It was a bad glutening too, so that was no fun. I just bought some Quaker cornmeal (in a little canister looking thing). I want to make cornbread again, cause I'm really jonesing for it.

Does anyone know if it's gluten-free? If it isn't, does anyone know of a brand that is?

The only other ones I've seen are Bob's Red Mill (got sick from their "gluten-free" baking mix so I don't trust them) and Aunt Jemima (which is Quaker anyway).

Please help :huh:

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I've heard that Quaker products are no longer safe. I also got sick from Bob's Red Mill (why do they label that stuff as gluten-free anyway?). There are some cornbread recipes in some of the gluten-free cookbooks. Do you have any of those?

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I've heard that Quaker products are no longer safe. I also got sick from Bob's Red Mill (why do they label that stuff as gluten-free anyway?). There are some cornbread recipes in some of the gluten-free cookbooks. Do you have any of those?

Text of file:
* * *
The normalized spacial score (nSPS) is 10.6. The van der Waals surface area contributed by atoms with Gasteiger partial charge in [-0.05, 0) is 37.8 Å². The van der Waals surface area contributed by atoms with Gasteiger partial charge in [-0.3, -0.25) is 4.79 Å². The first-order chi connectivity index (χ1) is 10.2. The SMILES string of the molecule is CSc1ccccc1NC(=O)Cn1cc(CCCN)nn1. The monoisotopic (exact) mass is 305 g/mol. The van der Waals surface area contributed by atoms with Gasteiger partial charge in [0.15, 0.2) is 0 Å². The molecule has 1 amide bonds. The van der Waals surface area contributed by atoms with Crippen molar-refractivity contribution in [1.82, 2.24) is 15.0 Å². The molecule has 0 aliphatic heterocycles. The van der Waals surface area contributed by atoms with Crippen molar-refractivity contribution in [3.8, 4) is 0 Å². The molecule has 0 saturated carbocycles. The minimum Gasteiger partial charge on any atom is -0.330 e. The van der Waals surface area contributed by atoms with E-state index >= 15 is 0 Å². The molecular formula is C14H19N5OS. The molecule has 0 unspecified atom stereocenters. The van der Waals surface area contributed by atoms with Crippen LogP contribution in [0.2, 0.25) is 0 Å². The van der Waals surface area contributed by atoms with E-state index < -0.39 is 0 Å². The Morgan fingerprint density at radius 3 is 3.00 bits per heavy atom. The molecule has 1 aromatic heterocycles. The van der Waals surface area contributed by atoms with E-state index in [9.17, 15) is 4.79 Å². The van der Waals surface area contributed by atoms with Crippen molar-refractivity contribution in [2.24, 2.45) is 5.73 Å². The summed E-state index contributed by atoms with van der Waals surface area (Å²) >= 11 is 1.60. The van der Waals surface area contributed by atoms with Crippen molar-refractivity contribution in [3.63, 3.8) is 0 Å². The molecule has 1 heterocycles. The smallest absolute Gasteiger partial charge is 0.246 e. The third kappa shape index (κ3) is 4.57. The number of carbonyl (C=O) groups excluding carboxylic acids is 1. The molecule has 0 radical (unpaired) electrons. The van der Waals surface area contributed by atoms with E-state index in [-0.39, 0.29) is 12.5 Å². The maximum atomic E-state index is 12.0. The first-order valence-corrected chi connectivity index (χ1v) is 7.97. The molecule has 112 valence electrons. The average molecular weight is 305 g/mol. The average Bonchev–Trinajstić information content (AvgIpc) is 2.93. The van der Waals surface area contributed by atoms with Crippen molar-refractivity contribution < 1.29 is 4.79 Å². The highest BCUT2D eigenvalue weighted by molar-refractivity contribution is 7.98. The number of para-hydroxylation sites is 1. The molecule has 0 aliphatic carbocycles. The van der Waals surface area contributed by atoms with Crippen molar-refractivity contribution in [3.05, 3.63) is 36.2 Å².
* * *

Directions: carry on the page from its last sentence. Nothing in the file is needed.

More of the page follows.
I've got the cornbread recipe, I just can't find ANY EFFING CORNMEAL!!!!!!!! :angry::angry::angry:

this is so frustrating!!!!!!!!

(sorry Carrie, I didn't mean to make that sound angry at you)

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Guest Robbin

I also was gluttened by cornmeal--the Indian Head brand, yellow bag. I wonder if maybe this is why some people are so corn sensitive. Maybe a good number of cornmeal and cornstarch brands are contaminated.

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I don't know if they have Purity or Unico, but those are the two brands I've seen around here, but I'm from the Great White North.